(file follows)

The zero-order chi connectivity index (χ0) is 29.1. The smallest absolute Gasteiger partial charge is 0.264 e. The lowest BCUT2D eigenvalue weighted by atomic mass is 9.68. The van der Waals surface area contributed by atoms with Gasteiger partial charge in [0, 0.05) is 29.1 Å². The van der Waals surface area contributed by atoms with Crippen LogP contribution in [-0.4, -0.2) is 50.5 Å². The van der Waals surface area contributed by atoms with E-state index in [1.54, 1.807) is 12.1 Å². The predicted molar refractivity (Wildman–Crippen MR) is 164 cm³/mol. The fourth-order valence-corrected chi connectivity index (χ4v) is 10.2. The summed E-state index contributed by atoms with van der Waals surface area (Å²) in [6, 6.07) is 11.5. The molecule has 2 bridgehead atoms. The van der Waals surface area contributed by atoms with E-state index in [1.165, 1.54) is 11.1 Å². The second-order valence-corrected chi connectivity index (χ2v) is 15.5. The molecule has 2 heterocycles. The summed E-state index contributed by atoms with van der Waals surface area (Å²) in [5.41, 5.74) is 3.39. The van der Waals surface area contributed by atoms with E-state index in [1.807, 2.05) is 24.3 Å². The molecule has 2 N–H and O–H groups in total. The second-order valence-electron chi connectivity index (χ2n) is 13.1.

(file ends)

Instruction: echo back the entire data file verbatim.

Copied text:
The zero-order chi connectivity index (χ0) is 29.1. The smallest absolute Gasteiger partial charge is 0.264 e. The lowest BCUT2D eigenvalue weighted by atomic mass is 9.68. The van der Waals surface area contributed by atoms with Gasteiger partial charge in [0, 0.05) is 29.1 Å². The van der Waals surface area contributed by atoms with Crippen LogP contribution in [-0.4, -0.2) is 50.5 Å². The van der Waals surface area contributed by atoms with E-state index in [1.54, 1.807) is 12.1 Å². The predicted molar refractivity (Wildman–Crippen MR) is 164 cm³/mol. The fourth-order valence-corrected chi connectivity index (χ4v) is 10.2. The summed E-state index contributed by atoms with van der Waals surface area (Å²) in [6, 6.07) is 11.5. The molecule has 2 bridgehead atoms. The van der Waals surface area contributed by atoms with E-state index in [1.165, 1.54) is 11.1 Å². The second-order valence-corrected chi connectivity index (χ2v) is 15.5. The molecule has 2 heterocycles. The summed E-state index contributed by atoms with van der Waals surface area (Å²) in [5.41, 5.74) is 3.39. The van der Waals surface area contributed by atoms with E-state index in [1.807, 2.05) is 24.3 Å². The molecule has 2 N–H and O–H groups in total. The second-order valence-electron chi connectivity index (χ2n) is 13.1.